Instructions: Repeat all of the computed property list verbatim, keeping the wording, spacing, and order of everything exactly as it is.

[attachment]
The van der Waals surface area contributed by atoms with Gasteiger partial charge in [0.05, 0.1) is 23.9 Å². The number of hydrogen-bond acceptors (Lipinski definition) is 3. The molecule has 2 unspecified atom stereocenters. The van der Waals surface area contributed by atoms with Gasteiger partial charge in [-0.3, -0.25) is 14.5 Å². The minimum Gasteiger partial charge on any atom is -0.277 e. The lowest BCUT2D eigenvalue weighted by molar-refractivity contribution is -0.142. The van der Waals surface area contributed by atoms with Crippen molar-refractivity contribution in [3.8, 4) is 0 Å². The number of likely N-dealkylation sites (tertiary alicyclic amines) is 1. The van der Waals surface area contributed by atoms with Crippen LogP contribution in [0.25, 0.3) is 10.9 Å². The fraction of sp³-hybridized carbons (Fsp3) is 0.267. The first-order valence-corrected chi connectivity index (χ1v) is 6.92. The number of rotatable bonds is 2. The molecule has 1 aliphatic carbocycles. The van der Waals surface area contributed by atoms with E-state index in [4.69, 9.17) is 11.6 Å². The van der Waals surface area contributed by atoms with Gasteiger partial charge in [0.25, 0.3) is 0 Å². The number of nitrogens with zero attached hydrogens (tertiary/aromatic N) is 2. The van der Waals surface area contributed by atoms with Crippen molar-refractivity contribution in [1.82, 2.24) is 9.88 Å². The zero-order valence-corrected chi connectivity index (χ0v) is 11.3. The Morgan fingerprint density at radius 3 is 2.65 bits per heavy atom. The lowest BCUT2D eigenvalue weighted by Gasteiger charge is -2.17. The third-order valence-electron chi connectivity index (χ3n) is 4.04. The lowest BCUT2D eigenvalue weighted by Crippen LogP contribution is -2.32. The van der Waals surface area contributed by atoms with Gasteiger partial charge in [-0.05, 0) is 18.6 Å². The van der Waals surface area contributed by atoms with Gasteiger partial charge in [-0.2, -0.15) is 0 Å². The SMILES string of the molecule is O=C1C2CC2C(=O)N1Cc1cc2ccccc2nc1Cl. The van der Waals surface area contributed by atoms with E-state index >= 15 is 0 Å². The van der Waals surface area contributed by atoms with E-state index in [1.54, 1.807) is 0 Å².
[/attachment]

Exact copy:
The van der Waals surface area contributed by atoms with Gasteiger partial charge in [0.05, 0.1) is 23.9 Å². The number of hydrogen-bond acceptors (Lipinski definition) is 3. The molecule has 2 unspecified atom stereocenters. The van der Waals surface area contributed by atoms with Gasteiger partial charge in [-0.3, -0.25) is 14.5 Å². The minimum Gasteiger partial charge on any atom is -0.277 e. The lowest BCUT2D eigenvalue weighted by molar-refractivity contribution is -0.142. The van der Waals surface area contributed by atoms with Crippen molar-refractivity contribution in [3.8, 4) is 0 Å². The number of likely N-dealkylation sites (tertiary alicyclic amines) is 1. The van der Waals surface area contributed by atoms with Crippen LogP contribution in [0.25, 0.3) is 10.9 Å². The fraction of sp³-hybridized carbons (Fsp3) is 0.267. The first-order valence-corrected chi connectivity index (χ1v) is 6.92. The number of rotatable bonds is 2. The molecule has 1 aliphatic carbocycles. The van der Waals surface area contributed by atoms with E-state index in [4.69, 9.17) is 11.6 Å². The van der Waals surface area contributed by atoms with Gasteiger partial charge in [0.25, 0.3) is 0 Å². The number of nitrogens with zero attached hydrogens (tertiary/aromatic N) is 2. The van der Waals surface area contributed by atoms with Crippen molar-refractivity contribution in [1.82, 2.24) is 9.88 Å². The zero-order valence-corrected chi connectivity index (χ0v) is 11.3. The Morgan fingerprint density at radius 3 is 2.65 bits per heavy atom. The lowest BCUT2D eigenvalue weighted by Gasteiger charge is -2.17. The third-order valence-electron chi connectivity index (χ3n) is 4.04. The lowest BCUT2D eigenvalue weighted by Crippen LogP contribution is -2.32. The van der Waals surface area contributed by atoms with Gasteiger partial charge in [-0.05, 0) is 18.6 Å². The van der Waals surface area contributed by atoms with Gasteiger partial charge in [-0.2, -0.15) is 0 Å². The SMILES string of the molecule is O=C1C2CC2C(=O)N1Cc1cc2ccccc2nc1Cl. The van der Waals surface area contributed by atoms with E-state index >= 15 is 0 Å². The van der Waals surface area contributed by atoms with E-state index in [1.54, 1.807) is 0 Å².